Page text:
How to Make a Blind Hem with a Serger

Posted by on Mar 14, 2013 in Sewing | Comments


Craftsy sewing instructor, Angela Wolf, knows tailoring, and she knows serging. Her first online sewing class at Craftsy was Tailoring Ready to Wear, and now she’s back with a new sewing class called Creative Serging: Beyond the Basics. But right here on the Craftsy blog, we’re giving you exclusive, free video lessons from Angela. In the video below, Angela demonstrates how easy it is to create a neat, strong blind hem with your serger. Watch this to put a professional touch on your garments using your serging skills (and Angela’s secrets to success)!

Hi, I’m Angela Wolf and I’m a sewing instructor on Craftsy. This is just a quick free tip on how to do a blind hem with a serger. A blind hem, like you see on pants—a lot of time nice dress pants, skirts, where on the outside all you see are these itty bitty snips of your thread. Here’s another sample, this is what it shouldn’t be by the way, if you’re doing a blind hem, but you can see where those snips are a little bit better. So obviously you’d use a thread that matches. So from the back it basically serges this edge, trims it at the same time, serges it and attaches it to your layer- all in one easy step.

So there’s one thing that you need, this is an attachment for the serger that is an optional. If you don’t have it don’t worry because you can also do it without it but this just makes it really easy. So what this is- this is the foot and then you have this plastic attachment and this little knob. So you can see when I turn the knob, the plastic moves; see how it’s moving over towards the left, just like that? So basically  what this does, is when you have your fabric, let me show you right like this- your fabric will basically slide right up against this plastic. That’s what it’s there for. So again, if you don’t have this foot, you just have to use a piece of tape or something to know exactly where you’re sewing.

So here’s the foot. Make sure your needle is out of the way; it’s very easy it just clips right on, just like that. So you can kind of see, here’s your knife, here’s your plastic. Now I had moved that a little bit so I’m going to move it back closer to the foot because remember my fabric is going to roll through here and then part of it’s going to be cut off. You’ll see that in a minute.

Up here, for our settings we need to change a few things. I’m using the left needle and I have that slackened it’s down to number one. You can even go down to zero if you need to. Zero to two is usually the best. We’re not using the right needle. On the upper looper I’ve strengthened that by increasing the tension to six. And then on the final one, I have decreased the tension to three. So you might have to adjust a little bit depending on what fabric you’re using, but that’s what mine it set at. We’re not doing anything to the differential feed or anything to the stitch length it’s all just for standard serging.

So let me show you how to change this to wrap this fabric. If this is my hem and this is my hem allowance you basically take this and flip it- just like this. That’s it. Let me do it one more time for you. Take it, and flip it exactly the same way that you do a blind hem on a sewing machine. And I’m going to take this and put this under the foot. So you can see now, the purpose of this. The fold of the fabric, which, if you would kind of compare this, the fold of the fabric is what goes underneath and rubs up against this plastic and then the knife cuts off the excess. So picture that’s what that would be. So I don’t know if I have this set exactly, so I’m just going to show you the stitch and then hopefully we’re close. This is all you do. Don’t pull the fabric. Don’t stretch the fabric. Just let it feed through. Make sure to leave a long chain so your machine doesn’t come undone, your stitches and here we go. So there’s the blind hem. Now I would run this through on a practice and that would be just a little too thick for me so I would shorten it, but if you’re using a wool or something like that you wouldn’t even notice this. So that’s it, all in one easy step you can finish the edge and do a blind hem all with your serger. For more serging tips, check out my class on Craftsy.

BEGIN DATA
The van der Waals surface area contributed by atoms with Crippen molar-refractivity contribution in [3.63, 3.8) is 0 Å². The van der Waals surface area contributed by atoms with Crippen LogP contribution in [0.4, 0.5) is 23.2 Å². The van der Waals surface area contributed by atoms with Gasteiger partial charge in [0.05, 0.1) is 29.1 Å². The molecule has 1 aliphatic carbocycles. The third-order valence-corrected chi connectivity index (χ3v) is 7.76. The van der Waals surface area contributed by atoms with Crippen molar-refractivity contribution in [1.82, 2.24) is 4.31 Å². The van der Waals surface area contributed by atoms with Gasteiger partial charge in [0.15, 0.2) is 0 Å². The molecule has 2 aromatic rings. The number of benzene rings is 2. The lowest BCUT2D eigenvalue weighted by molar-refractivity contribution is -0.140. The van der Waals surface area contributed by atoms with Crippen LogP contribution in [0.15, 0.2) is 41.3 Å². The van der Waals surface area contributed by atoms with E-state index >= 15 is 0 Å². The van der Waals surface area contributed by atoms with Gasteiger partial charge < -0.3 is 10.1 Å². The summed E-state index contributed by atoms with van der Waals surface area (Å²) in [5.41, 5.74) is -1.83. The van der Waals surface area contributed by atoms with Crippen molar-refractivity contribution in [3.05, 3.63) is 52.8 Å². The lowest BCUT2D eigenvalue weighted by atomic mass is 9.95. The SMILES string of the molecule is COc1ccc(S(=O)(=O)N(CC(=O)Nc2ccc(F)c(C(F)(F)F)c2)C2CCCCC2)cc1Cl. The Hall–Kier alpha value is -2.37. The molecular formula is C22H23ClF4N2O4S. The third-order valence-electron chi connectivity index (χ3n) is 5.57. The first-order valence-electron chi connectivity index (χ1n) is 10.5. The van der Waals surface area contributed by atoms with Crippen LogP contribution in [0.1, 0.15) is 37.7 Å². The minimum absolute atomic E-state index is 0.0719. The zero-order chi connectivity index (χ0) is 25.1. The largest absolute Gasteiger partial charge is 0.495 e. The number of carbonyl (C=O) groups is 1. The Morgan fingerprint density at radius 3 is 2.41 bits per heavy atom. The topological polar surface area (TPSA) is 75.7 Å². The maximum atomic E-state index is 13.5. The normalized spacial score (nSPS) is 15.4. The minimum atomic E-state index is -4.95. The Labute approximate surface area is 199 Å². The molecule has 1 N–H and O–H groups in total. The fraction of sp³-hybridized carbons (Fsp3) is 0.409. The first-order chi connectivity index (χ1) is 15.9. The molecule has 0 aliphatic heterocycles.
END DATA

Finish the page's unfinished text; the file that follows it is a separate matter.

If you liked this tip, be sure to catch Angela’s technique for easy pintucking from earlier this week, and learn more about her here.

Comments

  1. Donna says:

    Fantastic video on blind hem on a serger. You have a great speaking voice, which is important to me in purchasing on line classes. I will be looking at purchasing your class on Craftsy but would like to know if it will also have the back ground music in it. I found that very over powering to your instructions.

    Donna

  2. Dianne Werner says:

    Ms. Wolf gives wonderful instructions but the background music is too loud and distracting. Don’t need the music while she is speaking .

    1. Christine-H. says:

      I agree : very clear explanation but the music is very very very irritating !

  3. Sherri says:

    I found the music distracting also. Donna, I am taking the craftsy class. There is no background music in the class.

  4. Valerie says:

    I have been sewing for years and did not know I could blind hem on my serger. I love this site. Go Craftsy!

  5. Rosalee says:

    Great tips on serger use! I appreciate your expertise, thank you!

  6. Debbie says:

    Great video! I’m excited to give this a try!

    Quick question – where can I find the blind hem foot? I checked the Brother website, but they don’t have one listed for my serger (Brother 1034D) or the one used in the video (Brother – Project Runway Limited Edition). Thank you!